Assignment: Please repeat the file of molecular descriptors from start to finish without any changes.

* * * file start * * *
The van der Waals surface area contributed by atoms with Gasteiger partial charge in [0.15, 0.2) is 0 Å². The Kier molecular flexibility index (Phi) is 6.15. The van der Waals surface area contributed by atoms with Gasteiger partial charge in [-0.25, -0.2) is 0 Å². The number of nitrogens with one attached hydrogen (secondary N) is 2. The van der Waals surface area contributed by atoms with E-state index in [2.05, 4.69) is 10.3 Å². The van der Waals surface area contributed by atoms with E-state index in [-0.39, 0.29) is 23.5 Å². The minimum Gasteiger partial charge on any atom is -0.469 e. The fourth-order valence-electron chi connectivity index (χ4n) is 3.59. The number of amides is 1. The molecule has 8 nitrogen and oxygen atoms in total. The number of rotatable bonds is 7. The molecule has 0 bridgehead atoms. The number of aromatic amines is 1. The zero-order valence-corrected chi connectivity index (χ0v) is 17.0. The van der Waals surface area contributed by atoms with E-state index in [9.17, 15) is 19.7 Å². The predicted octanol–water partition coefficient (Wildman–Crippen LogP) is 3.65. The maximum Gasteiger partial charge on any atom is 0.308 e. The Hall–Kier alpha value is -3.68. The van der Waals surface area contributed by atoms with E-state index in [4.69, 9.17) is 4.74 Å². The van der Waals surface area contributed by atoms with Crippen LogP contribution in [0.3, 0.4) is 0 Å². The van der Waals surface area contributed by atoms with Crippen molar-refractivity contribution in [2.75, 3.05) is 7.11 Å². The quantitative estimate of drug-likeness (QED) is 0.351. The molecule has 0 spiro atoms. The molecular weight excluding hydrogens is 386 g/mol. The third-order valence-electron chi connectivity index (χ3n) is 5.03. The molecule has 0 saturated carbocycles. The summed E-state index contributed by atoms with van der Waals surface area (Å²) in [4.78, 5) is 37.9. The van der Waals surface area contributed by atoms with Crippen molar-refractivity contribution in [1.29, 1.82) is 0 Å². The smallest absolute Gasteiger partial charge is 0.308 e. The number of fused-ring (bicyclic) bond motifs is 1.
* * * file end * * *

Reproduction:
The van der Waals surface area contributed by atoms with Gasteiger partial charge in [0.15, 0.2) is 0 Å². The Kier molecular flexibility index (Phi) is 6.15. The van der Waals surface area contributed by atoms with Gasteiger partial charge in [-0.25, -0.2) is 0 Å². The number of nitrogens with one attached hydrogen (secondary N) is 2. The van der Waals surface area contributed by atoms with E-state index in [2.05, 4.69) is 10.3 Å². The van der Waals surface area contributed by atoms with E-state index in [-0.39, 0.29) is 23.5 Å². The minimum Gasteiger partial charge on any atom is -0.469 e. The fourth-order valence-electron chi connectivity index (χ4n) is 3.59. The number of amides is 1. The molecule has 8 nitrogen and oxygen atoms in total. The number of rotatable bonds is 7. The molecule has 0 bridgehead atoms. The number of aromatic amines is 1. The zero-order valence-corrected chi connectivity index (χ0v) is 17.0. The van der Waals surface area contributed by atoms with E-state index in [9.17, 15) is 19.7 Å². The predicted octanol–water partition coefficient (Wildman–Crippen LogP) is 3.65. The maximum Gasteiger partial charge on any atom is 0.308 e. The Hall–Kier alpha value is -3.68. The van der Waals surface area contributed by atoms with E-state index in [4.69, 9.17) is 4.74 Å². The van der Waals surface area contributed by atoms with Crippen LogP contribution in [0.3, 0.4) is 0 Å². The van der Waals surface area contributed by atoms with Crippen molar-refractivity contribution in [2.75, 3.05) is 7.11 Å². The quantitative estimate of drug-likeness (QED) is 0.351. The molecule has 0 spiro atoms. The molecular weight excluding hydrogens is 386 g/mol. The third-order valence-electron chi connectivity index (χ3n) is 5.03. The molecule has 0 saturated carbocycles. The summed E-state index contributed by atoms with van der Waals surface area (Å²) in [4.78, 5) is 37.9. The van der Waals surface area contributed by atoms with Crippen molar-refractivity contribution in [1.29, 1.82) is 0 Å². The smallest absolute Gasteiger partial charge is 0.308 e. The number of fused-ring (bicyclic) bond motifs is 1.